President-elect Donald J. Trump shook things up Sunday by telling The Washington Post he will produce a health “insurance for all” plan to replace the Affordable Care Act.
This is a curious statement because it seems so improbable given the market realities and the health insurance paradigm. Market stability would seem to require an individual mandate to purchase health insurance – with accompanying subsidies -- or government price controls.
Republicans who control Congress have been railing against these very ideas for seven years. It’s not likely that House Speaker Paul Ryan or Senate Majority Leader Mitch McConnell has any interest in any government-dependent compromise plan.
Maybe “insurance for all” means the opportunity to buy insurance? I have a feeling that semantics will determine the real meaning of Trump’s comments.
Then again, the president-elect left little wriggle room with this comment: “We’re going to have insurance for everybody. There was a philosophy in some circles that if you can’t pay for it, you don’t get it. That’s not going to happen with us.”
As the Post put it, “Donald Trump just emphatically promised universal health coverage. That’s an absolutely gigantic promise, and it’s one that Republicans have no intention of keeping.”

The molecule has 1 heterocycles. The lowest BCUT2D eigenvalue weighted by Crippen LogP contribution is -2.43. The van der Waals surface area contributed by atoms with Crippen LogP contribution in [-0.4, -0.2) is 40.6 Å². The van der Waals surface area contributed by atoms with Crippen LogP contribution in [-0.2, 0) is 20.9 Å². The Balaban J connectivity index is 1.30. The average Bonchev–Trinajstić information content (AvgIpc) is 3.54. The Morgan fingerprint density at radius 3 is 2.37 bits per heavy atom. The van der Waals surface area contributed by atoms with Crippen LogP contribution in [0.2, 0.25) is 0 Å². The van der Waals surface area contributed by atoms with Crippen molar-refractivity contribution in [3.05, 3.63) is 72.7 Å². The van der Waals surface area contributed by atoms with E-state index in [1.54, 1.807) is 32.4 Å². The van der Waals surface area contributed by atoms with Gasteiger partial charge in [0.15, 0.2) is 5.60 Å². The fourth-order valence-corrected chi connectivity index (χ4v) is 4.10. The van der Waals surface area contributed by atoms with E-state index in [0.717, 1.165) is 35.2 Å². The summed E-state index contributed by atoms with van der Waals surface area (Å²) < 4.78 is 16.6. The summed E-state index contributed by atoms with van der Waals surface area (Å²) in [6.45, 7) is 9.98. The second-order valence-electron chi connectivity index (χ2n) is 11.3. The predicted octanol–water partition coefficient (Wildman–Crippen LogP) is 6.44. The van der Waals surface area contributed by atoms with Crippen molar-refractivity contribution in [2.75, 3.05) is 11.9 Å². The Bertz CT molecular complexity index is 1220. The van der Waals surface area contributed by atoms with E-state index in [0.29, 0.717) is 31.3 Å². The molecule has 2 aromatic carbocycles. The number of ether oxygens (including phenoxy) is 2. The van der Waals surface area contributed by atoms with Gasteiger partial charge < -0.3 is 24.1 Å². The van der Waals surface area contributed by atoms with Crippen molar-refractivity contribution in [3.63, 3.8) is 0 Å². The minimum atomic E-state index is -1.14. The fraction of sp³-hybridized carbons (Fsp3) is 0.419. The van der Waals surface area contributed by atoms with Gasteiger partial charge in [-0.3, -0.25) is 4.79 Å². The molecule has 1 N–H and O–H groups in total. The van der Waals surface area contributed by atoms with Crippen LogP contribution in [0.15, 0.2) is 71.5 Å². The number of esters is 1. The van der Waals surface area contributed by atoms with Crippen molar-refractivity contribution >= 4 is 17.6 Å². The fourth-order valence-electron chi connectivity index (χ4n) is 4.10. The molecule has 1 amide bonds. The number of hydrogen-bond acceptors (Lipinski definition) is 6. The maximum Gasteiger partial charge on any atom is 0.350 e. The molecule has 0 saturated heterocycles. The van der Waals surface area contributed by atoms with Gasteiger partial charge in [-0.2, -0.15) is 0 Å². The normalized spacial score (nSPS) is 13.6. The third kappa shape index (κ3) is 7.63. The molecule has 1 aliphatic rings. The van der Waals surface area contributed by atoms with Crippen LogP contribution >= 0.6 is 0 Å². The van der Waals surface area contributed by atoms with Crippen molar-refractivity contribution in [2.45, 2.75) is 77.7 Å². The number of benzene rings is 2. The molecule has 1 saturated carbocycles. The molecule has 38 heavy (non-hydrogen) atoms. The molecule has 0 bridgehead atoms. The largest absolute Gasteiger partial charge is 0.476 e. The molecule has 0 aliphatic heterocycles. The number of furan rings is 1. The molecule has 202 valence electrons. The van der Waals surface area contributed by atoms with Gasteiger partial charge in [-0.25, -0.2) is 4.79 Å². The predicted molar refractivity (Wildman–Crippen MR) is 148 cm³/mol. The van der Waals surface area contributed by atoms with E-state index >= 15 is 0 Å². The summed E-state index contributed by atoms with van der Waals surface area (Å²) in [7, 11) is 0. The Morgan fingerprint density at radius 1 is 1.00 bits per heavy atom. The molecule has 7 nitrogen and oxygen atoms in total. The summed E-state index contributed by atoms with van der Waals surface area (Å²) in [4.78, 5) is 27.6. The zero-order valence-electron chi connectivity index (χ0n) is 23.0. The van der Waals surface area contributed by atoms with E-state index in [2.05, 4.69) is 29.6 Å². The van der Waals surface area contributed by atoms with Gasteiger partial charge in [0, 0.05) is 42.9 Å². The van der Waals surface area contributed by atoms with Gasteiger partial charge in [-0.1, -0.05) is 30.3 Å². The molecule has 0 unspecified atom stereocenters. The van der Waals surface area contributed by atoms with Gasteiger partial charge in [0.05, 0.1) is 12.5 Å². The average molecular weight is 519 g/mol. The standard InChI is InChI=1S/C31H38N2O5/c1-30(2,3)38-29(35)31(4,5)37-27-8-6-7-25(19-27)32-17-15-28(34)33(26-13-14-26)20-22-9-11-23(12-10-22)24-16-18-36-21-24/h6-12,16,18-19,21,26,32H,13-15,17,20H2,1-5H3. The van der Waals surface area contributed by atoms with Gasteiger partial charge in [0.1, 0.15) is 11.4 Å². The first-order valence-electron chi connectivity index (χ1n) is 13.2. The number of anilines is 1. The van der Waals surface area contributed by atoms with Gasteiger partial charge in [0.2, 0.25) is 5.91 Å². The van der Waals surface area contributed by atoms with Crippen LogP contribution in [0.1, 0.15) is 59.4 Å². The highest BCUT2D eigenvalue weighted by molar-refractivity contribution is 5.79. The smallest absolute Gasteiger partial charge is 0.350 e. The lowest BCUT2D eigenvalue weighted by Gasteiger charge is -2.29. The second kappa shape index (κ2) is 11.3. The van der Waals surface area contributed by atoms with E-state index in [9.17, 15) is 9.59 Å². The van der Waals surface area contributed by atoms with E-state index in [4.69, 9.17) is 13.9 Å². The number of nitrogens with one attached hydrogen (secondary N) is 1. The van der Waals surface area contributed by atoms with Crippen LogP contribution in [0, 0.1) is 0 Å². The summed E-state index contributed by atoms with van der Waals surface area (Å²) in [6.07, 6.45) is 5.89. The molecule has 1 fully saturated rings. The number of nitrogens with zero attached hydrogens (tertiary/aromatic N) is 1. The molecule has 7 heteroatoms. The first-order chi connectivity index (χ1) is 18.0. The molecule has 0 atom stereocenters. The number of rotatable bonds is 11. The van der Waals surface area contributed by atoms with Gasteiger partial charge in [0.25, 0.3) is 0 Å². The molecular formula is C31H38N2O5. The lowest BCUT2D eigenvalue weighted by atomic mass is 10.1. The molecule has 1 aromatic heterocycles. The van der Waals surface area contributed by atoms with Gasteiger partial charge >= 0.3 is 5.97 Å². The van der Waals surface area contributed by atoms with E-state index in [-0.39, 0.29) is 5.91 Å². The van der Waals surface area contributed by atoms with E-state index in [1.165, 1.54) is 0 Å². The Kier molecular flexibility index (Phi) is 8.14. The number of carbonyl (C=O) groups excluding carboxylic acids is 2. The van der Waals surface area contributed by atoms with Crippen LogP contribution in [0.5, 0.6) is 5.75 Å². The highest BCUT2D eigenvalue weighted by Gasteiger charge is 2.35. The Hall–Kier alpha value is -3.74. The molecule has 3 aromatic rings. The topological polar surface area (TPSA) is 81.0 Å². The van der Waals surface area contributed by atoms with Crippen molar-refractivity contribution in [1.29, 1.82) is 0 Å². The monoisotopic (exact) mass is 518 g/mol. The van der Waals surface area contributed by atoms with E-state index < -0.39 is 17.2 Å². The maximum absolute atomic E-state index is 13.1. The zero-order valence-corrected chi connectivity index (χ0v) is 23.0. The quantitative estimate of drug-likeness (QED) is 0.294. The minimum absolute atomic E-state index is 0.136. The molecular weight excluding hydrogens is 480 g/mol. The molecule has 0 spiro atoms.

Trump’s comments are just the latest sensational development on the ACA issue. Let’s hit the reset button and figure out where with are with Obamacare as Trump and his congressional allies work on repeal and replace.
I turn to the Internet of experts for the latest:
• That WaPo opinion piece nicely lays out the PR challenges Republican leaders face in navigating the delicate repeal and replace quandary.
• The American Enterprise Institute, a conservative think tank, calls for a
“gradual transition” away from the ACA, while allowing everyone who received insurance via the exchanges to keep it indefinitely. The gradual shift will “stabilize the marketplace,” AEI argues in an op-ed.
• Professor J.B. Silvers, a former health insurance CEO, explains how the instability introduced to the ACA marketplace will cause insurers to flee. The road to replace could be long and difficult to keep insurers on board, he argues.
• Sarah Kliff at Vox wonders why Trump didn’t give more details on his plan if it’s, as he said, nearly done. Absent those details, she reminds readers that Trump’s primary campaign health care plan did not cover everyone. In fact, TrumpCare would leave 21 million additional people without insurance.
• Meanwhile, Republican governors are not so sure that the ACA is that bad. Millions who gained coverage through Medicaid expansion potentially could lose coverage. GOP governors don’t want that to happen. Politico has the story.
InsuranceNewsNet Senior Editor John Hilton has covered business and other beats in more than 20 years of daily journalism. John may be reached at firstname.lastname@example.org.
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